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Re: Problem passing Windows path names from batch file to bash script

On 2006-10-28, Buchbinder, Barry (NIH/NIAID) [E] wrote:
> From: Gary Johnson; Sent: Friday, October 27, 2006 11:44 PM
> > I am trying to pass Windows path names from a Windows batch file
> > to a Cygwin bash script.  I have found a solution using Windows
> > environment variable substitution to replace \s with /s before
> > passing the name to bash, but I cannot figure out how to pass
> > the name without that replacement.  The problem is with names of
> > the form
> > 
> >     "\\host\user\file with spaces"
> > 
> > No matter what I've tried, bash insists on collapsing the two
> > leading \s to one, like this,
> > 
> >     \host\user\file with spaces
> > 
> > before anything else can be done with the name.


> It is not clear to me that bash is doing this, since cygpath behaves
> identically when run from cmd.exe (XPpro).
> 	c:\>cygpath -u "\\host\user\file with spaces"
> 	/c/host/user/file with spaces
> 	c:\>cygpath -u '\\host\user\file with spaces'
> 	/c/host/user/file with spaces

Good observation.  Thanks.  That does remove bash from the picture.  
The results from executing those same commands from the bash prompt 
are oddly different, though (ignoring the "/cygdrive" directory, of 

    $ cygpath -u "\\host\user\file with spaces"
    /cygdrive/c/host/user/file with spaces

    $ cygpath -u '\\host\user\file with spaces'
    //host/user/file with spaces

    $ cygpath -u '"\\host\user\file with spaces"'
    "//host/user/file with spaces"

> If you know that your batch file will always be feeding something
> starting with \\host to bash, you could add and extra pair of back
> slashes.
> 	c:\>cygpath -u '\\\\host\user\file with spaces'
> 	//host/user/file with spaces
> 	c:\>cygpath -u "\\\\host\user\file with spaces"
> 	//host/user/file with spaces

The batch file is called from Windows, so I don't have any control 
over the path name string.  I think there are only four cases, 

    1.  C:\directory\file_without_spaces
    2.  "C:\directory\file with spaces"
    3.  \\host\user\file_without_spaces
    4.  "\\host\user\file with spaces"

The drive letter could be different, but the format would be the 
same.  So I think it would be sufficient to test the path in the 
bash script for a leading backslash and if present, double it.

> It looks like if you can use single quotes in bash, it works OK.
> 	/c> p='\\host\user\file with spaces' ; cygpath -u $p ; cygpath
> "$p"
> 	//host/user/file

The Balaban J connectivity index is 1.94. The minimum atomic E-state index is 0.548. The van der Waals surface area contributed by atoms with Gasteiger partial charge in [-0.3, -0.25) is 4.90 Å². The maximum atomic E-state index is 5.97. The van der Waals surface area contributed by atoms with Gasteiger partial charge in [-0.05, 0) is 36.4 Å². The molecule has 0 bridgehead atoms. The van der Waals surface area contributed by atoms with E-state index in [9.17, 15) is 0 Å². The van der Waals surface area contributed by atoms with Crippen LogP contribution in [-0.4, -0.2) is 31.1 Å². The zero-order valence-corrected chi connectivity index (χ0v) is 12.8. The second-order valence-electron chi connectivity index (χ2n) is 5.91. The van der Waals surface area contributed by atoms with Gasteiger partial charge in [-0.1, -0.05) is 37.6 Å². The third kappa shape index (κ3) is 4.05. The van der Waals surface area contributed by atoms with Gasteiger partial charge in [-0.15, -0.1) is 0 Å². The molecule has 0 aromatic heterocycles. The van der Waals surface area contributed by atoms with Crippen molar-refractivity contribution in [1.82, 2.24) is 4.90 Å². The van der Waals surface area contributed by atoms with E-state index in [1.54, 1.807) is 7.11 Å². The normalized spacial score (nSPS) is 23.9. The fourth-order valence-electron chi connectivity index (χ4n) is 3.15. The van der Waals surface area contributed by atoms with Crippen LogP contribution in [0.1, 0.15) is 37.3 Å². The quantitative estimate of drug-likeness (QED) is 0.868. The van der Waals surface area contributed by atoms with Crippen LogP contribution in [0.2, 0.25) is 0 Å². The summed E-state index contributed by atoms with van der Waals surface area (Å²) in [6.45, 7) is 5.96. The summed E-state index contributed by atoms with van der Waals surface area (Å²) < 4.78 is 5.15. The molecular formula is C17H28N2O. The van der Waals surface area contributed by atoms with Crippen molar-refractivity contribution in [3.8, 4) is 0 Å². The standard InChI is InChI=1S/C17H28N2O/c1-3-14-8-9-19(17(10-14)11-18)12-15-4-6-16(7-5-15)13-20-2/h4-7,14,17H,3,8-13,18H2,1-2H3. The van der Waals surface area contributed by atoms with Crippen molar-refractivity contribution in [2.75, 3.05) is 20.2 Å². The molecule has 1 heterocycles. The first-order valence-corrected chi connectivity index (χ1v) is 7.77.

> 	with
> 	spaces
> 	//host/user/file with spaces

Yes, but I have the path as a shell parameter, not as a literal
string, so I have to expand the parameter without expanding the
backslashes, and expanding the parameter can't be done within single

> You might consider dumping it into a file and the converting by hand in
> your script.
> Batch:
> 	c:\>echo "\\host\user\file with spaces" > c:\cygwin\tmp\ttt
> Script:
> 	foo "$(sed -e 's,\\,/,g' -e 's/" *//g' /tmp/ttt)"
> 	rm /tmp/ttt
> Note, I have only partly tested it so you might have to play with it a
> bit more before it works.

Wow, that does work!

    Batch (foo.bat):
        @echo off
        echo %1 > mypath.txt
        C:\cygwin\bin\bash bar

    Script (bar):
        path=$(< mypath.txt)
        echo $path
        /bin/cygpath -u "$path"

        foo "\\host\user\file with spaces"

        "\\host\user\file with spaces"
        "//host/user/file with spaces"

It's such a pity to have to use a temporary file to pass a simple
parameter, though.

The solution I've been using so far is to put this in the batch 

    SET arg=%1
    C:\cygwin\bin\bash --login -c 'bash_script %arg:\=/%'

This replaces all the backslashes in arg with forward slashes before  
arg is given to bash.  (I just stumbled upon that in my desperate 
reading of Windows help commands.  I know next to nothing about 
batch file programming.)

I sure wish I knew why it was doing this, but at least I have some
alternative solutions to consider.  Thanks again.


Gary Johnson                 | Agilent Technologies     | Wireless Division
                             | Spokane, Washington, USA

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